Le Bourget biofuels: Honeywell, Boeing complete transatlantic biofuels fly-ins, as Paris Air Show opens

June 20, 2011 |

Lipid fuels move from demonstration to commercialization, while alcohol-based fuels crank up. Who’s leading the way at Le Bourget? Who will take the 4-3-2-1- blast off aviation biofuels challenge?

In France, the global aviation biofuels movement is descending on the 49th Paris Air Show, which kicks off today with 340,000 attendees, 2100 exhibitors and 3,000 journalists expected to be on hand.

Exhibitors and session participants from the biofuels industry include CAAFI, the Air Transport Association, Altair Fuels, Amyris, Axens, Florida Feedstock & Technology, Gevo, Heliae, Lanzatech, Metron Aviation, Neste Oil, Sapphire Energy, SkyNRG, Solazyme, Solena, UOP Honeywell, and Verno Systems.

Airlines participating in the biofuels sessions include Air France, British Airways, Lufthansa, United, American and Qantas.

A copy of the week’s agenda can be downloaded here.

Two transatlantic firsts

To start off events, a Honeywell-operated Gulfstream G450 became the first aircraft to fly from North America to Europe with a 50/50 blend of Honeywell Green Jet Fuel and petroleum-based jet fuel, powering one of the aircraft’s Rolls-Royce engines. It was also the first business jet to be powered by a biofuel.

The biofuel was derived from camelina, grown and harvested by Sustainable Oils. The flight departed Morristown, N.J., at 9 p.m. Friday and arrived in Paris about seven hours after takeoff. The jet closely followed the route taken by Charles Lindbergh’s first flight across the Atlantic.

Boeing’s historic transatlantic four-engine flight. Boeing’s brand new 747-8 freighter will make its debut in Paris, after flying in from Seattle with each of the 747-8’s four General Electric GEnx-2B engines powered by a blend of 15 percent camelina-based biofuel mixed with 85 percent traditional kerosene fuel (Jet-A). When Boeing engineers began designing a new version of the 747, one of their goals was to improve the airplane’s environmental performance. At around the same time, a group of Boeing researchers set out to reduce aviation’s carbon footprint by supporting the development and testing of sustainable biofuels.

This summer, the 747-8 Freighter is set to enter service with a double-digit reduction in carbon emissions. Cargolux of Luxembourg is the freighter’s launch customer.

Honeywell delivers 700,000 gallons of biofuel to DARPA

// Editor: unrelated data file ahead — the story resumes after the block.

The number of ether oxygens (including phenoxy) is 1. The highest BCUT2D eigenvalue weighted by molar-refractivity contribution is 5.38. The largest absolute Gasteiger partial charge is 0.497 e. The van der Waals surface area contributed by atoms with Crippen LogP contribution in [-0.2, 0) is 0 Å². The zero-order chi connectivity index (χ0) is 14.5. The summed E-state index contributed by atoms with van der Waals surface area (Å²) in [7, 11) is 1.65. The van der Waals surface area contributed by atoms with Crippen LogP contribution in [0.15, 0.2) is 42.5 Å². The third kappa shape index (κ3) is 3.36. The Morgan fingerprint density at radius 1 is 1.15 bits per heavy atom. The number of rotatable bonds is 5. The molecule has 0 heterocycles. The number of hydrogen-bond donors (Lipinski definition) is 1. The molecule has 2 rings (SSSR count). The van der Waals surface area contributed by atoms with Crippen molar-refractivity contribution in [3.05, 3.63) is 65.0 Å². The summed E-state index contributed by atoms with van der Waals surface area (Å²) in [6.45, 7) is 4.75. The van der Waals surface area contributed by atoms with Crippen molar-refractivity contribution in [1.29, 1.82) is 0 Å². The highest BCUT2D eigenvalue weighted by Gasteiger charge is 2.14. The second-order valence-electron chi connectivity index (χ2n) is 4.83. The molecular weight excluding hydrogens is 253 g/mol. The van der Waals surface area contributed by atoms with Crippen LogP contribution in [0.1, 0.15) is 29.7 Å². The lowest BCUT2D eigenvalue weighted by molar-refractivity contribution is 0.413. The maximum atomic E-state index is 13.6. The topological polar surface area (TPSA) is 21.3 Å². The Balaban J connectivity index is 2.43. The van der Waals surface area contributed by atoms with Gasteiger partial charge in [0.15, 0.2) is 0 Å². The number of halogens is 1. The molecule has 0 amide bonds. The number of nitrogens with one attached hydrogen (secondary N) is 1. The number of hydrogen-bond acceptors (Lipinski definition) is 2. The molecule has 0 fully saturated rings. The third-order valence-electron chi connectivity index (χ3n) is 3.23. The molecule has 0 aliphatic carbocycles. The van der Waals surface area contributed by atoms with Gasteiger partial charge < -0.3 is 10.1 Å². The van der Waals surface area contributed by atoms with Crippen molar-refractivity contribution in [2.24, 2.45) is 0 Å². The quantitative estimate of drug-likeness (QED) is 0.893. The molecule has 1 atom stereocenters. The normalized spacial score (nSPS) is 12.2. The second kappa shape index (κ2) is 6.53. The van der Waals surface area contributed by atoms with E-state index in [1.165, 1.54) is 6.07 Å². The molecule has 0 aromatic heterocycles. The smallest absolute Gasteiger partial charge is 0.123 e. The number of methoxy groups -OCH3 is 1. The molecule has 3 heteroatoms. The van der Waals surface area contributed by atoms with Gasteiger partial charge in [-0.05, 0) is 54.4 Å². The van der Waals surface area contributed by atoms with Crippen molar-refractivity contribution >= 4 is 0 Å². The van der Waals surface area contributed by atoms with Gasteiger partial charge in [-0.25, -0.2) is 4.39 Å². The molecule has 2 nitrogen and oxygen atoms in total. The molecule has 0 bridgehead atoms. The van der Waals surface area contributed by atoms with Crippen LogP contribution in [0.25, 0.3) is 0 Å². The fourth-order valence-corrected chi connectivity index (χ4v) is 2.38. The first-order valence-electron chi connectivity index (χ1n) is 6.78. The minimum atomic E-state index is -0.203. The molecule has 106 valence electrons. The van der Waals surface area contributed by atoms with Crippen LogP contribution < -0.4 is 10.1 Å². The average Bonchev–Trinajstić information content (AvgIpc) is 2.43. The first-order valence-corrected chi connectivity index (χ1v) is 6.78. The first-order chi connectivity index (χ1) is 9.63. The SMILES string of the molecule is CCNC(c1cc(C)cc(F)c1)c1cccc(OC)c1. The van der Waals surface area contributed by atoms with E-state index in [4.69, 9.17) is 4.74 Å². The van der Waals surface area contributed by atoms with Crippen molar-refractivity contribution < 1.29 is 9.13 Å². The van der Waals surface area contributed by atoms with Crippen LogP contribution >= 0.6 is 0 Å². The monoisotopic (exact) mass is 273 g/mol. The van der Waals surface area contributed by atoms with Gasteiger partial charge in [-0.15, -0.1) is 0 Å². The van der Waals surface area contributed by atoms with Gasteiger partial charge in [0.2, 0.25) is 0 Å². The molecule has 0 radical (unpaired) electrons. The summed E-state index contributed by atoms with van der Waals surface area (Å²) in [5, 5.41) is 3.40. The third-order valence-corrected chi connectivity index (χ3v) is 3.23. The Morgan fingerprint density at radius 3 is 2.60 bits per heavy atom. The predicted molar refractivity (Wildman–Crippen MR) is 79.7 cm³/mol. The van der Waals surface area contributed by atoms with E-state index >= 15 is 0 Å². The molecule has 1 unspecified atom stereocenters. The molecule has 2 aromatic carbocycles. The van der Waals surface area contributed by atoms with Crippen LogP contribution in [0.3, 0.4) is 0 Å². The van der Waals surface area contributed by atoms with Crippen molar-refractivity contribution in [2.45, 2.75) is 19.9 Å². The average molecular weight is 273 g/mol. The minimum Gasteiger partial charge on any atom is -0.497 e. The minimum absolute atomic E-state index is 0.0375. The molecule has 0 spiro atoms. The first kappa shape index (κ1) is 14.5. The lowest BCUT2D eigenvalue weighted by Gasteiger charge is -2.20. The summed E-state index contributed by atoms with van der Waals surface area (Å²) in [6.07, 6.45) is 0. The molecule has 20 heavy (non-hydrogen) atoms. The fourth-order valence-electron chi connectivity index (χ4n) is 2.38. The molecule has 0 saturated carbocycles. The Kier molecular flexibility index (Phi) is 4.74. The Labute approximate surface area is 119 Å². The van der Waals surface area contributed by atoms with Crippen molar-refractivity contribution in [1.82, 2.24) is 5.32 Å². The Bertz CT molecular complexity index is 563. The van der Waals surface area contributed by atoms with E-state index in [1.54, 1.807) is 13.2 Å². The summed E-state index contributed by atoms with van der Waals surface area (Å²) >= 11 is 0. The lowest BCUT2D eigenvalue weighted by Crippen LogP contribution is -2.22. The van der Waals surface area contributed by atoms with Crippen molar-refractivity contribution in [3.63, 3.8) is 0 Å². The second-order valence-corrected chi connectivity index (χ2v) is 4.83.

Honeywell said it has now produced more than 700,000 gallons of Honeywell Green Jet Fuel from sustainable, inedible sources such as camelina, jatropha and algae for use in commercial and military testing. “In each of the 16 biofuel flights conducted to date, Honeywell Green Jet Fuel proved that it meets all specifications for flight on military and commercial platforms without any modification to the aircraft or engines,” the company crowed.

500,000 gallons of camelina aviation biofuel delivered by Sustainable Oils.

Of Honeywell’s total delivery, 500,000 gallons came from camelina-based oils produced and grown by Sustainable Oils. “Camelina jet fuel has been the most widely tested of any feedstock and has proven itself on more engine types and aircraft,” said Tom Todaro, CEO of Sustainable Oils CEO Tom Todaro. “It’s the only sustainable feedstock that is widely and commercially available today.”

Next steps

According to LanzaTech CEO Jennifer Holmgren, now that biofuels produced through hydroprocessing of lipids has received approval by ASTM, “the next biofuel expected to be certified will be fuel prepared from alcohols and in fact an alcohols to jet task force has already been established within ASTM. The efficient conversion of alcohols to aviation fuel has already been demonstrated by a number of groups.”

“Interestingly, a number of routes for converting alcohols,” noted Dr. Holmgren, “produce aromatics not just isoparaffins, which means there is a possibility of longer term certifying a fully synthetic aviation fuel, not just a blend stock.”

But Holmgren cautions against excessive optimism based on current alcohol fuel technologies. “In order to deliver cost competitive aviation fuels from alcohols, the price of the alcohol must be driven to a very low number.  The reason for this is that alcohols to jet conversion, due to density differences between the alcohol and the aviation fuel, require that 2 gallons of alcohol be converted per gallon of jet fuel produced.  Therefore – the alcohol must be produced at a low enough cost that the 2x factor on a per gallon basis doesn’t make the aviation fuel cost prohibitive.”

The 4-3-2-1 blast-off challenge

4. The aviation biofuels movement needs to lock in airline orders for $4 per gallon fuels, at scale, for the next decade.
3. Processors need to be able to demonstrate that they can reliably  produce $3 per gallon fuel, at the factory gate.
2. Growers and crushers need to demonstrate that they can make a profit, and will lock-in to scale, producing $2 per gallon oils, for the next decade.
1. One company needs to step forward and lock in first-mover advantage (via “exclusive supplier” contracting) with an at-scale project financed off the balance sheet.



More from the Paris Air Show

We expect to have at least two more major new industry announcements by mid-week, and will come back to the story for a recap at that time.

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